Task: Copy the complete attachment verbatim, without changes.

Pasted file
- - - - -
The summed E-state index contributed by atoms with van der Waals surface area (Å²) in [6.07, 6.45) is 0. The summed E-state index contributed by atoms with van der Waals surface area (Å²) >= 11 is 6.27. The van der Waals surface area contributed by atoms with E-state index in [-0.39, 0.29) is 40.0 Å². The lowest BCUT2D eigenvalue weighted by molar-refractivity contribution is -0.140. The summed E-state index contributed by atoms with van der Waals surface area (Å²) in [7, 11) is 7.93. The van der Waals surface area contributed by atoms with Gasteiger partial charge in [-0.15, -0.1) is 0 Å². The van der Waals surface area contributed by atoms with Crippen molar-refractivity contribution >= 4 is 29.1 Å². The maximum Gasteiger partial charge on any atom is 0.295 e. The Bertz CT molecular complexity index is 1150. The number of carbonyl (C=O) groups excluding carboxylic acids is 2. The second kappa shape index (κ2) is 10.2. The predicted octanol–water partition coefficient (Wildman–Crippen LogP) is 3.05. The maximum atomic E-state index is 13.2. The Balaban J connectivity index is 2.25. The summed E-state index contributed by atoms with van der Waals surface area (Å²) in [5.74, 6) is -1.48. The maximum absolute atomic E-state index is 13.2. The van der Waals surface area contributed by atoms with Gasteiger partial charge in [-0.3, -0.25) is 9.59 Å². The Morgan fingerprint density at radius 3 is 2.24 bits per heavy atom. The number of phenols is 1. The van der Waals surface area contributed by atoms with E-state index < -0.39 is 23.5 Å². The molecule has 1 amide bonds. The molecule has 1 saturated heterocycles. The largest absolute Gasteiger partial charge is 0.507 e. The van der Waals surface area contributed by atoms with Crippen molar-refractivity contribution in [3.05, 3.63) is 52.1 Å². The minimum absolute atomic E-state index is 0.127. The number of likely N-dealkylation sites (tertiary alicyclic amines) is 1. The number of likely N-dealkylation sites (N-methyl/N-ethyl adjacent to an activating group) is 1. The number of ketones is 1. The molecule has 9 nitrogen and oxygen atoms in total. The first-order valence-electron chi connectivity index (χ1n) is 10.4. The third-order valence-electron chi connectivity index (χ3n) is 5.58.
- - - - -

The summed E-state index contributed by atoms with van der Waals surface area (Å²) in [6.07, 6.45) is 0. The summed E-state index contributed by atoms with van der Waals surface area (Å²) >= 11 is 6.27. The van der Waals surface area contributed by atoms with E-state index in [-0.39, 0.29) is 40.0 Å². The lowest BCUT2D eigenvalue weighted by molar-refractivity contribution is -0.140. The summed E-state index contributed by atoms with van der Waals surface area (Å²) in [7, 11) is 7.93. The van der Waals surface area contributed by atoms with Gasteiger partial charge in [-0.15, -0.1) is 0 Å². The van der Waals surface area contributed by atoms with Crippen molar-refractivity contribution >= 4 is 29.1 Å². The maximum Gasteiger partial charge on any atom is 0.295 e. The Bertz CT molecular complexity index is 1150. The number of carbonyl (C=O) groups excluding carboxylic acids is 2. The second kappa shape index (κ2) is 10.2. The predicted octanol–water partition coefficient (Wildman–Crippen LogP) is 3.05. The maximum atomic E-state index is 13.2. The Balaban J connectivity index is 2.25. The summed E-state index contributed by atoms with van der Waals surface area (Å²) in [5.74, 6) is -1.48. The maximum absolute atomic E-state index is 13.2. The van der Waals surface area contributed by atoms with Gasteiger partial charge in [-0.3, -0.25) is 9.59 Å². The Morgan fingerprint density at radius 3 is 2.24 bits per heavy atom. The number of phenols is 1. The van der Waals surface area contributed by atoms with E-state index < -0.39 is 23.5 Å². The molecule has 1 amide bonds. The molecule has 1 saturated heterocycles. The largest absolute Gasteiger partial charge is 0.507 e. The van der Waals surface area contributed by atoms with Crippen molar-refractivity contribution in [3.05, 3.63) is 52.1 Å². The minimum absolute atomic E-state index is 0.127. The number of likely N-dealkylation sites (tertiary alicyclic amines) is 1. The number of likely N-dealkylation sites (N-methyl/N-ethyl adjacent to an activating group) is 1. The number of ketones is 1. The molecule has 9 nitrogen and oxygen atoms in total. The first-order valence-electron chi connectivity index (χ1n) is 10.4. The third-order valence-electron chi connectivity index (χ3n) is 5.58.